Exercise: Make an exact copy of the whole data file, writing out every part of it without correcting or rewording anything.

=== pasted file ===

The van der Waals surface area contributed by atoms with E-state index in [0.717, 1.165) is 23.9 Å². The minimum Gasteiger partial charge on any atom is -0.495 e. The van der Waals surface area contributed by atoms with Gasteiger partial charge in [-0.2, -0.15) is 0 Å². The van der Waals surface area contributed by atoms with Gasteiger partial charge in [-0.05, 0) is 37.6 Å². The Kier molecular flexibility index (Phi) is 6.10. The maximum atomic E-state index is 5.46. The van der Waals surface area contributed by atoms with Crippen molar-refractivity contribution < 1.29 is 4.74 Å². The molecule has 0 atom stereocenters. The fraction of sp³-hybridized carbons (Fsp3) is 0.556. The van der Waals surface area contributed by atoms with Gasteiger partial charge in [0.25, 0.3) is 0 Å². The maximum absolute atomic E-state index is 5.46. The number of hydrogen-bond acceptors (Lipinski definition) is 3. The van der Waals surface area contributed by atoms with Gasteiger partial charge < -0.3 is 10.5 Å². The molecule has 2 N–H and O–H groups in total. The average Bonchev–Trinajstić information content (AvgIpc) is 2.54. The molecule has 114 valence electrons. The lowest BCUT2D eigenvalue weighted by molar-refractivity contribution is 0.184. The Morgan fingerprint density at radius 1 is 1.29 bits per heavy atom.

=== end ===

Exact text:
The van der Waals surface area contributed by atoms with E-state index in [0.717, 1.165) is 23.9 Å². The minimum Gasteiger partial charge on any atom is -0.495 e. The van der Waals surface area contributed by atoms with Gasteiger partial charge in [-0.2, -0.15) is 0 Å². The van der Waals surface area contributed by atoms with Gasteiger partial charge in [-0.05, 0) is 37.6 Å². The Kier molecular flexibility index (Phi) is 6.10. The maximum atomic E-state index is 5.46. The van der Waals surface area contributed by atoms with Crippen molar-refractivity contribution < 1.29 is 4.74 Å². The molecule has 0 atom stereocenters. The fraction of sp³-hybridized carbons (Fsp3) is 0.556. The van der Waals surface area contributed by atoms with Gasteiger partial charge in [0.25, 0.3) is 0 Å². The maximum absolute atomic E-state index is 5.46. The number of hydrogen-bond acceptors (Lipinski definition) is 3. The van der Waals surface area contributed by atoms with Gasteiger partial charge < -0.3 is 10.5 Å². The molecule has 2 N–H and O–H groups in total. The average Bonchev–Trinajstić information content (AvgIpc) is 2.54. The molecule has 114 valence electrons. The lowest BCUT2D eigenvalue weighted by molar-refractivity contribution is 0.184. The Morgan fingerprint density at radius 1 is 1.29 bits per heavy atom.